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# Course information

### Course information / Aim

In real life applications, it is very common that test results are influenced by both controllable and non-controllable factors. This course intends to provide knowledge of how good experimental design combined with appropriate random models for the test results can study the influence of controllable factors and to a certain extent compensate for the impact of non-controllable factors. Through careful planning, the amount of measurement data can often be reduced, which can be of great importance in practice. Evaluation of a model's validity is also an important part of the course. Many analysis methods are based on assumptions about normal distribution, which is sometimes not reasonable. The course also provides knowledge of so-called non-parametric methods that do not require exact knowledge of the distribution of the random variables behind the observed values. Power derivations in connection with the planning of studies are also included in the course.

The course is intended to give an introduction to the design and analysis of factorial experiments. The emphasis is on design of experiments, selection of model, analysis of observed data, ability to interpret the results and to draw conclusions. Knowledge of alternative nonparametric methods is also essential. By the end of the course, the student should be able to:
• design factorial experiments of different types using appropriate randomization;
• choose a suitable model to describe observed data taking into account the design of the experiment that generated the data, then perform an appropriate analysis and draw conclusions by means of hypothesis testing and construction of confidence intervals;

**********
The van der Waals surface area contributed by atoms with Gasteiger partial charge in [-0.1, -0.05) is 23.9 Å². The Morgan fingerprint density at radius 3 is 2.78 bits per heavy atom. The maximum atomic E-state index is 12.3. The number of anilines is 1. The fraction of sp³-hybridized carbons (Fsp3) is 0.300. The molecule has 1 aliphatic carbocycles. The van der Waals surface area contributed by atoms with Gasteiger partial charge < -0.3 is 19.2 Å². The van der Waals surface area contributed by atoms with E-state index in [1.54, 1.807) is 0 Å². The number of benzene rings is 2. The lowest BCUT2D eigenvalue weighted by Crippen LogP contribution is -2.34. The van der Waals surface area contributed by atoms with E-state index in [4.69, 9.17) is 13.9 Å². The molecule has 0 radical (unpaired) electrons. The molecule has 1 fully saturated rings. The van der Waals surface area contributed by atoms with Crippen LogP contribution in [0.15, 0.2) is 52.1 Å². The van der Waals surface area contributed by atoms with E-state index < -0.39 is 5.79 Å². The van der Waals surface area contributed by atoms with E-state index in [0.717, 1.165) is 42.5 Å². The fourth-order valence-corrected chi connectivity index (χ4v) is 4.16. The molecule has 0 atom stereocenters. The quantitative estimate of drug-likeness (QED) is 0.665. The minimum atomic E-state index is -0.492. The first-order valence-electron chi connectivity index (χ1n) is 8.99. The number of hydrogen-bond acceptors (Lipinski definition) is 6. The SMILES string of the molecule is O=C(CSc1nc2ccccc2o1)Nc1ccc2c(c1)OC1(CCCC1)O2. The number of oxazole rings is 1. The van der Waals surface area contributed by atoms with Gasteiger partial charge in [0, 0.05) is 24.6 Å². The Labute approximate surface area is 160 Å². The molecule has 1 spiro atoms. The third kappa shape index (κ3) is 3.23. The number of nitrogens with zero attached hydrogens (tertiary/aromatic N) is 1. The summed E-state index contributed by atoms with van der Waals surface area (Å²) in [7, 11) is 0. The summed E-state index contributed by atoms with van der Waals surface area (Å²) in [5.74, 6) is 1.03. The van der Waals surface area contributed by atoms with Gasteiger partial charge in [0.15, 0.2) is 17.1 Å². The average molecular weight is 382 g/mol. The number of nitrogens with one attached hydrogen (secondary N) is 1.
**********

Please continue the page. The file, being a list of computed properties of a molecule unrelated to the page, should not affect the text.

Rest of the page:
• make multiple comparisons of parameters with a given simultaneous confidence level;
• check model adequacy and need of transformation of data;
• design, conduct and analyse complete and reduced 2^k factorial experiments;
• use nonparametric methods to analyse data of different types and discuss the applicability of the methods;
• use generalized linear models to analyse data, interpret the analyses and discuss the adequacy of the methods;
• use power calculations to determine the sample size for certain kinds of random experiments;
• use statistical software (e.g., Minitab or Matlab) to analyse data from factorial experiments for both parametric and nonparametric methods.

### Organisation

The teaching consists of lectures (22h), example classes (22h) and mandatory computer exercises (12h).

During the lectures theory and methods are presented together with applications (examples). In the example classes concrete examples, intended to illustrate the theory are given and should be solved by the participants. The computer exercises are mandatory computer example classes which will give practical experience with implementing and using the methods in Minitab (or Matlab).

### Examination

To pass the course you have to pass the computer exercises (LAB1 1hp), the hand in assignments (UPG1 1hp) and a written exam (TEN1 4hp). The written exam consists of four to six problems which are based on the material discussed in the course.

Sidansvarig: martin.singull@liu.se